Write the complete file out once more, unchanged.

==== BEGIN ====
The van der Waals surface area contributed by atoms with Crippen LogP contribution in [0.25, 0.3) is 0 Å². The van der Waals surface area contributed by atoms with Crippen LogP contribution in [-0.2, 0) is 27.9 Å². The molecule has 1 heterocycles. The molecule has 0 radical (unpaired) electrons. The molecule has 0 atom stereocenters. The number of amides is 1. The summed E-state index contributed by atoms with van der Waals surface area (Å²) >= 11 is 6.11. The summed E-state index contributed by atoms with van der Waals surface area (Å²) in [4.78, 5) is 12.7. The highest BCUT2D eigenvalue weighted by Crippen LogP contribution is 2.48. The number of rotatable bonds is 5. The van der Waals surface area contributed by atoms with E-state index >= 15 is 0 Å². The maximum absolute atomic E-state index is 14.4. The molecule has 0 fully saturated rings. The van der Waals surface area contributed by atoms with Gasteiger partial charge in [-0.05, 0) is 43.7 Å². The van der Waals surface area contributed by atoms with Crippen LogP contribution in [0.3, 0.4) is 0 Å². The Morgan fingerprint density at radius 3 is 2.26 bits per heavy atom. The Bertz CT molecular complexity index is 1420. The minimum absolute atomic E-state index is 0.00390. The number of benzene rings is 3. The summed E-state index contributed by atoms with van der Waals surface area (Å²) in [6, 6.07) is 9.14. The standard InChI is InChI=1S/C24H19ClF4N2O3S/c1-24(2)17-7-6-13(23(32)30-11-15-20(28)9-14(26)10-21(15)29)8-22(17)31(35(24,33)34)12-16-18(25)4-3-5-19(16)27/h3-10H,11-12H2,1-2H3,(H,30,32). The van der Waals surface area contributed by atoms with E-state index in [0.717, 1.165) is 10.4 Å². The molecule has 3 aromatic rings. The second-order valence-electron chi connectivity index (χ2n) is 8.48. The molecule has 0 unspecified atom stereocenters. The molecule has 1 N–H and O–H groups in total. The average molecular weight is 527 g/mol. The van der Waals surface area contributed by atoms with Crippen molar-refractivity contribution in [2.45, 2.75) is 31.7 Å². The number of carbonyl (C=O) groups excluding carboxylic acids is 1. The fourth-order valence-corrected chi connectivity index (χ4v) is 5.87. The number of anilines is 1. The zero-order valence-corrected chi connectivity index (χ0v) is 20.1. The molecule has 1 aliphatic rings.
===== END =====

The van der Waals surface area contributed by atoms with Crippen LogP contribution in [0.25, 0.3) is 0 Å². The van der Waals surface area contributed by atoms with Crippen LogP contribution in [-0.2, 0) is 27.9 Å². The molecule has 1 heterocycles. The molecule has 0 radical (unpaired) electrons. The molecule has 0 atom stereocenters. The number of amides is 1. The summed E-state index contributed by atoms with van der Waals surface area (Å²) >= 11 is 6.11. The summed E-state index contributed by atoms with van der Waals surface area (Å²) in [4.78, 5) is 12.7. The highest BCUT2D eigenvalue weighted by Crippen LogP contribution is 2.48. The number of rotatable bonds is 5. The van der Waals surface area contributed by atoms with E-state index >= 15 is 0 Å². The maximum absolute atomic E-state index is 14.4. The molecule has 0 fully saturated rings. The van der Waals surface area contributed by atoms with Gasteiger partial charge in [-0.05, 0) is 43.7 Å². The van der Waals surface area contributed by atoms with Crippen LogP contribution in [0.3, 0.4) is 0 Å². The Morgan fingerprint density at radius 3 is 2.26 bits per heavy atom. The Bertz CT molecular complexity index is 1420. The minimum absolute atomic E-state index is 0.00390. The number of benzene rings is 3. The summed E-state index contributed by atoms with van der Waals surface area (Å²) in [6, 6.07) is 9.14. The standard InChI is InChI=1S/C24H19ClF4N2O3S/c1-24(2)17-7-6-13(23(32)30-11-15-20(28)9-14(26)10-21(15)29)8-22(17)31(35(24,33)34)12-16-18(25)4-3-5-19(16)27/h3-10H,11-12H2,1-2H3,(H,30,32). The van der Waals surface area contributed by atoms with E-state index in [0.717, 1.165) is 10.4 Å². The molecule has 3 aromatic rings. The second-order valence-electron chi connectivity index (χ2n) is 8.48. The molecule has 0 unspecified atom stereocenters. The molecule has 1 N–H and O–H groups in total. The average molecular weight is 527 g/mol. The van der Waals surface area contributed by atoms with Crippen molar-refractivity contribution in [2.45, 2.75) is 31.7 Å². The number of carbonyl (C=O) groups excluding carboxylic acids is 1. The fourth-order valence-corrected chi connectivity index (χ4v) is 5.87. The number of anilines is 1. The zero-order valence-corrected chi connectivity index (χ0v) is 20.1. The molecule has 1 aliphatic rings.